We have just received your lyrics and think they are very worthy of being recorded with the full Nashville Sound Production. ... I am enclosing a contract of acceptance. Please sign and return along with $79.95 to cover the cost for each song to be completed ...
Aha! They wanted my money. I knew it! But if I send them the money, they would send me a tape and a record of my lyrics set to music. Although $79.95 was a lot to a minimum wage teenager, I signed the "contract of acceptance" and returned it with a check. Several weeks later I received a 7-inch, 45 RPM record that had a label and grooves only on one side. Typed on the white label was "Peace & Love" (John Trubee-Will Gentry). I immediately rushed upstairs and put this little gem on the turntable for a listen. Over the lamest, most minimal country track was some country hack singing the lyrics I wrote. I was stunned.
They did change one line, though -- they excised all mention of Stevie Wonder and had the singer croon repeatedly "A blind man" instead.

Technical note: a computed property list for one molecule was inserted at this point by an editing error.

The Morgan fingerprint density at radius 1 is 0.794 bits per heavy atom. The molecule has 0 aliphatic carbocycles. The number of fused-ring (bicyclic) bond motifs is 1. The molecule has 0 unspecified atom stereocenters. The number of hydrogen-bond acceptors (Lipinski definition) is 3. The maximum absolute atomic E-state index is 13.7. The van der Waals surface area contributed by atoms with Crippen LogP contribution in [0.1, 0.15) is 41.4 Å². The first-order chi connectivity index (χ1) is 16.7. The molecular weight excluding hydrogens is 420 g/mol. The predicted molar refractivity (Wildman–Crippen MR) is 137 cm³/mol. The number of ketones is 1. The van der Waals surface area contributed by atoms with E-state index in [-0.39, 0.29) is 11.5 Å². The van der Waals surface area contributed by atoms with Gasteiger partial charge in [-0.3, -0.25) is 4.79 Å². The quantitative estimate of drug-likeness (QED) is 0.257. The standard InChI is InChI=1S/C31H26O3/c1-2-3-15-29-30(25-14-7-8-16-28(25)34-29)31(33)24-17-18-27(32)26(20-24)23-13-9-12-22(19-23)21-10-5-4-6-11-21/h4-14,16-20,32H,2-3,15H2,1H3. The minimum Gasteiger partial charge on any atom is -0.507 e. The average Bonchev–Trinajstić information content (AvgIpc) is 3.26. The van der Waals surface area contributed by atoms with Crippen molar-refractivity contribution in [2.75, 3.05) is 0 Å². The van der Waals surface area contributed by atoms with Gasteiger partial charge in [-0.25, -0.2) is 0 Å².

Also enclosed with the disc (actually an acetate) was a photograph of Ramsey Kearney, the guy who sang the damned thing. Wearing a butterfly-print polyester shirt, Ramsey looked like the perfect man to sing these demented lyrics.
Ramsey Kearney, singer of "Blind Man's Penis"
Several weeks later, Nashville sent a teeny 3-inch reel tape of the song in extreme stereo -- one channel had only the prerecorded rhythm track while the other channel featured Ramsey singing those idiot lyrics with a little slap-back echo thrown in.
For years I had recorded hours of tapes of my teenage band, prank phone calls, studio demo tapes, synthesizer blurbles, and various recordings of an unusual nature. I wanted all this hard work to be heard, and I loved distributing my tapes simply to annoy people and sometimes even to enlighten or entertain them. I am a music fanatic, a recording fanatic, and I needed to get this material out. It was my response to a world that seems always to have told me that I am small and worthless. Putting out music for the hell of it was my way of giving the finger to a universe indifferent to my existence.
In December 1982, I received a call at work from Ron Stringer, guitarist for the Fibonaccis, an L.A. art band. Earlier that year at a gig at Al's Bar, I had given him a John Trubee sampler cassette, which contained my Nashville prank song, "Peace & Love." Ron evidently played the tape for record producer Craig Leon, who was helping the Fibonaccis release their song "Tumors" on vinyl. Craig liked "Peace & Love" so much that he wanted to release it as a 45.